“Art is content, or it is nothing. Photorealism is the same thing as minimal abstraction. Both are unwilling to say anything about the nature of reality, about their own involvement with reality…”
Probably most renowned for his sculpture, the 1940s saw Leonard Baskin turn to printmaking as a way to best express his evolving political views. Equally skilled with lithography, engraving and monotype techniques, Baskin found woodcut to be an ideal medium in which to explore human nature with its complex mix of physical exterior and inner turmoil. This is evident in his characteristic portrayals of various segments of society through grotesque renderings of the morally depraved or thoughtful and sensitive images of those he esteemed.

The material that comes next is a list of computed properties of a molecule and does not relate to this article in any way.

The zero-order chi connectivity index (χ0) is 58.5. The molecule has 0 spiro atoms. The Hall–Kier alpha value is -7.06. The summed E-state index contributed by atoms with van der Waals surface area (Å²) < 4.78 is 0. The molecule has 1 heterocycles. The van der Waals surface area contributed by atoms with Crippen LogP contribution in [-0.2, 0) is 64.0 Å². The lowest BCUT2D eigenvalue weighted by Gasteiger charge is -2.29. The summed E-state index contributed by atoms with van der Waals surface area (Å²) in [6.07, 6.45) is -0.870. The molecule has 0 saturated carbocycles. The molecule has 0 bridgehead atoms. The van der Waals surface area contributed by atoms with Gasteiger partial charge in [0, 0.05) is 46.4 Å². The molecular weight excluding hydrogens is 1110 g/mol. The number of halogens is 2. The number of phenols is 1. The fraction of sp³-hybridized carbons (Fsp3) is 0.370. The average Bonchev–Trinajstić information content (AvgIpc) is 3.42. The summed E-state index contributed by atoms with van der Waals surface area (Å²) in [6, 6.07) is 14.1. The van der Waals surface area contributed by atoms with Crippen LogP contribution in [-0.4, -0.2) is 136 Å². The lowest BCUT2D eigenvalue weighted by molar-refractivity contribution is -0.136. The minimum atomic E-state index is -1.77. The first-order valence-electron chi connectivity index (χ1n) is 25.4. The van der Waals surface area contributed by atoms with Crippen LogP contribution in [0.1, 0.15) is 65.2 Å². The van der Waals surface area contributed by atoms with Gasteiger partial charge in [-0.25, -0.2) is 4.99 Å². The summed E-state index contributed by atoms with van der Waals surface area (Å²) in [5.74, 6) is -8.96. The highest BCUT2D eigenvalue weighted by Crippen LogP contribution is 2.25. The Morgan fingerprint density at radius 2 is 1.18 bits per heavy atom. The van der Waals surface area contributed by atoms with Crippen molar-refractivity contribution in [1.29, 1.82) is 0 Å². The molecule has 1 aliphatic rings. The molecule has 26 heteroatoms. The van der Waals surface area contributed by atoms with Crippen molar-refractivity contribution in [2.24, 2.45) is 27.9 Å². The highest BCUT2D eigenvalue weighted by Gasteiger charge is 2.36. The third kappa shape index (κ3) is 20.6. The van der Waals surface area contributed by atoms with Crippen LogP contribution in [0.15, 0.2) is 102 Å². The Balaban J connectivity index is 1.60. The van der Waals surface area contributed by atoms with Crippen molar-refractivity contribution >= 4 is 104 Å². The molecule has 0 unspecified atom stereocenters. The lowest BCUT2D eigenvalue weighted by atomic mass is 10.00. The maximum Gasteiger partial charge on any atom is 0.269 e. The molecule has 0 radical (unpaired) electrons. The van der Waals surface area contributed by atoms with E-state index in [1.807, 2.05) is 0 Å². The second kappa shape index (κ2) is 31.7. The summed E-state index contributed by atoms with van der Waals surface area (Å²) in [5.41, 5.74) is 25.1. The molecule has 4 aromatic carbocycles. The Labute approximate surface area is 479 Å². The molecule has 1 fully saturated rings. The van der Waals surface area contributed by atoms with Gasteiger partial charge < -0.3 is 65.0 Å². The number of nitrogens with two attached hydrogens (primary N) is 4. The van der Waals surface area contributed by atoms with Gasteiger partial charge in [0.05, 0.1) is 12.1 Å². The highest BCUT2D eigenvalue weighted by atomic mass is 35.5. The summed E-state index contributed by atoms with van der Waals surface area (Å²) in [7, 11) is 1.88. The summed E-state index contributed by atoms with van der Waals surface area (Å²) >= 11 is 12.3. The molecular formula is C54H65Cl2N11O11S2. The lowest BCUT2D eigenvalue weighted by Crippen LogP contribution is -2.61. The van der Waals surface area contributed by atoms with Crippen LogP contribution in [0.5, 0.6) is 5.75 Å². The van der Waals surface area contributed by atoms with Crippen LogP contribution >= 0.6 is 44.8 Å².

Leonard Baskin’s impressive career was highlighted with a long list of awards including the Guggenheim Fellowship, the Gold Medal of the National Academy of Arts and Letters, the Jewish Cultural Achievement Award and the Gold medal of the National Academy of Design. His sculptures, Watercolours and prints can be found in the permanent collections of the Metropolitan Museum of Art, the Museum of Modern Art, the Smithsonian Institute, the Tate Gallery in London, the Vatican Museum and the Art Institute of Chicago, to name a few.